Thursday, April 17, 2008

Floridita Owner Says CU Talks Ended

Floridita Owner Says CU Talks Ended
By Maggie Astor

Manhattanville business owner Ramon Diaz says Columbia has cut off negotiations over a possible relocation of Diaz’s restaurant, Floridita, due to overdue rent, real estate tax, and water charges which Diaz disputes.

On Monday, Diaz met with Columbia Vice President for Real Estate Phil Silverman and Assistant Director of Commercial Leasing Jennifer Colon.

The meeting, initiated by Silverman, was held in an effort to resolve an ongoing disagreement in which University officials say Diaz owes over $120,000 in rent, real estate taxes, and water charges on three properties—the main Floridita restaurant, a bakery, and a tapas bar—located on the corner of 125th Street and Broadway.

The meeting consisted of “a lot of niceties,” according to Diaz, but he said Silverman told him that “until we get all this [the rent dispute] clarified, we don’t speak and we don’t negotiate about the future of Floridita.”

In response to a phone call Wednesday afternoon, University spokeswoman La-Verna Fountain said in a voicemail that “we still hope to work things out with Floridita.” She did not confirm or deny the statements Silverman allegedly made Monday, and declined to comment further on the status of negotiations.

The alleged halting of negotiations marks a startling blow to discussions regarding relocating Floridita to a building outside the expansion zone. It was the culmination of a dispute which began on Jan. 22 with a meeting between Diaz and Director of Commercial Leasing Carol Shuchman in which Shuchman first informed Diaz that University records showed him to be in debt. Prior to that meeting, University officials frequently cited interactions with Diaz as a model for negotiations with Manhattanville business owners.

Once Silverman left Monday’s meeting, Diaz said, Colon sat down with Diaz to discuss the debt issue. He said Colon promised to create a spreadsheet detailing the amount Diaz was billed and the amount he paid for each of the 24 months he has owned Floridita, itemized by base rent, real estate taxes, and water charges.

Diaz and Colon hope this spreadsheet will allow both parties to see exactly where the other stands and understand how the confusion arose.

Diaz said Colon acknowledged that Webb & Brooker, which handles invoices for the University, may have misapplied payments Diaz has made over the past two years, resulting, Diaz said, in University records showing overpayments on the bakery and debt on the main restaurant and the tapas bar.

“They’ve applied real estate tax payments to water charges, that kind of nonsense,” Diaz said.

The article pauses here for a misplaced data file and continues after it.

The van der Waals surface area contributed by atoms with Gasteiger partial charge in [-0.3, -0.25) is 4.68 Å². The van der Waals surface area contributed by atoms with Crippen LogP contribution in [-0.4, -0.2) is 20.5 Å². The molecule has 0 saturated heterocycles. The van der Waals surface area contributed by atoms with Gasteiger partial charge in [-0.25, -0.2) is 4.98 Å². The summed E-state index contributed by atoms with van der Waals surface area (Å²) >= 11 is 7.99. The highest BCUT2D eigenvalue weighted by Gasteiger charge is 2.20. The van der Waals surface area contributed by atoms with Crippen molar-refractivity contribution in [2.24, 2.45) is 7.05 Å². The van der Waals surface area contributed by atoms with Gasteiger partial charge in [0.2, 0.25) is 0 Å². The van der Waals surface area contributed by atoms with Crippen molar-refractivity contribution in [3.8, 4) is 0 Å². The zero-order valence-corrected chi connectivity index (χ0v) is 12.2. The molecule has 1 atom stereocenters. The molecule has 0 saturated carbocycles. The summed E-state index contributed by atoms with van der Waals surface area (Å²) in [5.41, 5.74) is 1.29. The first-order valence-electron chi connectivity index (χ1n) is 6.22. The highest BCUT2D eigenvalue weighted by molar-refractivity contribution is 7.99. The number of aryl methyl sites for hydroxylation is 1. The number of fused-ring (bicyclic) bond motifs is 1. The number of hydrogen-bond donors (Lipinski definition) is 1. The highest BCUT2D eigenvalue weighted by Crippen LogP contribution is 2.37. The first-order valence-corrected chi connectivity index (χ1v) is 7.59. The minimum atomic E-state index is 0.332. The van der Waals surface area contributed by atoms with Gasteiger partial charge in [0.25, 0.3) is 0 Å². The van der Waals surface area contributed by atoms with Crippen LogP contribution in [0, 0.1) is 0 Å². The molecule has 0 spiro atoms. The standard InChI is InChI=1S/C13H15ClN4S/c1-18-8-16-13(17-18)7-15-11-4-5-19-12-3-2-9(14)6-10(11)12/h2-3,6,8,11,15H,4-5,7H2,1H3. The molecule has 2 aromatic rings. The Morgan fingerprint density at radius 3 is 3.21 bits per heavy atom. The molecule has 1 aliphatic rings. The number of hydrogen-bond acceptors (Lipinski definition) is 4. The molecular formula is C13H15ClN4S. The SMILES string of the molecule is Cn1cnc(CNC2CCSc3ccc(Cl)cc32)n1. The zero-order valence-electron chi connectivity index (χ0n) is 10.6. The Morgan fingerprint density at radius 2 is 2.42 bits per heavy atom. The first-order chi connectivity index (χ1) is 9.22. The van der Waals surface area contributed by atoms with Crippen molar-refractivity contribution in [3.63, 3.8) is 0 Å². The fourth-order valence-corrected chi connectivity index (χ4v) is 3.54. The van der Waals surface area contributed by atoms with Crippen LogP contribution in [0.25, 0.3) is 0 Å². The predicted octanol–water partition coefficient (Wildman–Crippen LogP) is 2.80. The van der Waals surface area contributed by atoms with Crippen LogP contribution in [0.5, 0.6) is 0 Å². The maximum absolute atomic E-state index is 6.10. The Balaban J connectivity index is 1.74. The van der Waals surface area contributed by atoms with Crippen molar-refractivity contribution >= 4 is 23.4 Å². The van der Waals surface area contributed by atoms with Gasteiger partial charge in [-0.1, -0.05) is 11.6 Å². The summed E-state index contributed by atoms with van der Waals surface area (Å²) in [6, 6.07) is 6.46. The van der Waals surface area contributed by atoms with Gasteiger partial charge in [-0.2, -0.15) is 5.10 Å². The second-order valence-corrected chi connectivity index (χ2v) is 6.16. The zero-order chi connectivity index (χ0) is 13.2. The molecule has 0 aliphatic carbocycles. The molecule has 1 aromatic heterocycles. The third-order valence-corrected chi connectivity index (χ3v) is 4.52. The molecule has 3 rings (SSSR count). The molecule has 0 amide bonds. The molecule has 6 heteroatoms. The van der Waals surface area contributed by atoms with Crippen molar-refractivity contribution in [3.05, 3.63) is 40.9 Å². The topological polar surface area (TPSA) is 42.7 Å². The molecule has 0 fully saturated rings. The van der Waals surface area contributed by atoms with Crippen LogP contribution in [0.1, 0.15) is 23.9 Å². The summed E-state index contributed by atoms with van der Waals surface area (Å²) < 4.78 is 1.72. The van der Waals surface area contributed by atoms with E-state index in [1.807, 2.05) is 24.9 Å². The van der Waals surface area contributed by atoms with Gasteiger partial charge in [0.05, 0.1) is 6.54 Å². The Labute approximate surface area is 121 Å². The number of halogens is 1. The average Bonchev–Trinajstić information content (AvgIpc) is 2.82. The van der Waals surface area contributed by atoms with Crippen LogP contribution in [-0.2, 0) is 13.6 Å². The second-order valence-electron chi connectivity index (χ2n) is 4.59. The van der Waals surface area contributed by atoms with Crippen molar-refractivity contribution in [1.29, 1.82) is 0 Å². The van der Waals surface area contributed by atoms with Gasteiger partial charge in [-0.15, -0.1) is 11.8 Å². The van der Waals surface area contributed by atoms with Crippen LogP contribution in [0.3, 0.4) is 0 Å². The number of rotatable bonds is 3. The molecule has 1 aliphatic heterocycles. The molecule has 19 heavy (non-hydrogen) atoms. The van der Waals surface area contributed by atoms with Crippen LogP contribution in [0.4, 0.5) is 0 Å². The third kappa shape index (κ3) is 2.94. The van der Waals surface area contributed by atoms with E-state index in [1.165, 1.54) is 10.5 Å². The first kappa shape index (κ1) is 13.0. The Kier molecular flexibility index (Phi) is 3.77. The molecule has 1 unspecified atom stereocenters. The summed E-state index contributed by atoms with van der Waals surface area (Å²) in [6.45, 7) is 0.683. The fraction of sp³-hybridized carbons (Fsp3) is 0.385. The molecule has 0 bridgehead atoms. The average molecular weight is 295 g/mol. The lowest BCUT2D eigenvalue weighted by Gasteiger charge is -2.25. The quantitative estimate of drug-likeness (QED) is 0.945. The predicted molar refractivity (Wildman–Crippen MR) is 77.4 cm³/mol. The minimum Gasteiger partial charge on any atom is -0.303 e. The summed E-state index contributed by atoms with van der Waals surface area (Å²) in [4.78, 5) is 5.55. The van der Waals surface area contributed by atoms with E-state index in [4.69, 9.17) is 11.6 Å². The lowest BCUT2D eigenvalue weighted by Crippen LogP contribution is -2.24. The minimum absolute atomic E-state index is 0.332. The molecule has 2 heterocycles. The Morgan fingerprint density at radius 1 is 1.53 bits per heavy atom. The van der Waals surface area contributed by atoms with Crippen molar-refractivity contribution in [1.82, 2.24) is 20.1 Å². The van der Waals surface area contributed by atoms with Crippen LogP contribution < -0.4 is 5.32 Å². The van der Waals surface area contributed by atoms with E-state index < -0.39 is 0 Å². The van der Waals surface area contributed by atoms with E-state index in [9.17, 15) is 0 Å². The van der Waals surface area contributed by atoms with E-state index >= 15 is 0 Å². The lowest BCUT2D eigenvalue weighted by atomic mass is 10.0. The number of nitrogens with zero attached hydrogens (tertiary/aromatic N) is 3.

But Fountain wrote in an e-mail in March that any misapplication of payments “has not had a monetary impact on the tenant [Diaz]. All the money the tenant has delivered to the university has been posted to his accounts. He has not received any late charges on one account because the payment was posted into another.”

Silverman said at Monday’s meeting, according to Diaz, that “if we [the University] are wrong, we’ll admit we’re wrong and adjust accordingly.”

Diaz maintains that he is up-to-date on his rent and real estate taxes, and showed Spectator photocopies of canceled checks for every payment he has made since he purchased Floridita from his uncle in May 2006. He mailed copies of the same checks to Silverman on March 6.

Last month, Fountain said the amounts on the canceled checks matched the amounts in Columbia’s records, but that they did not account for real estate taxes, water charges, or outstanding rent on the tapas bar, which is governed by a separate lease from the main restaurant and bakery.

Elsewhere in the neighborhood, negotiations continue to go smoothly with local businesses Dinosaur Bar-B-Que and Alexander Dolls, both of which appear close to finalizing relocation deals with the University.

Columbia owns all but three properties—not including Floridita—within the footprint of the expansion. Obtaining these properties is the last major obstacle Columbia faces in moving forward with its expansion plan. If negotiations fail, the University could ask the state to invoke eminent domain—a course that would bear serious public relations repercussions, and is considered a last resort. Eminent domain can only be invoked by the state if a currently ongoing study by the Empire State Development Corporation deems the area “blighted.” No release date has been given for the study.

University officials have consistently maintained that they want to keep Floridita in the area and accommodate Diaz during the expansion. “We’re genuinely trying to help support his business. We want to see him succeed,” Fountain said in an interview last month. “If we didn’t like Ramon and Floridita so much, it would be different.”

TAGS: La Floridita, Ramon Diaz

NB - Ramon sounds like CU likes El Floridita and you a lot but you know the old Spanish saying about "love" and "self-interest" and how far they go together. Applicable also is an old Cuban saying you should keep in mind, the one about those that to go to bed with vipers usually wake up somewhere deep down a hole.

Also doesn't any one else remembers that Webb & Brooks managed several 202 section 8 based St. Phillips Houses that were repossed by HUD and auctioned off? - JRM

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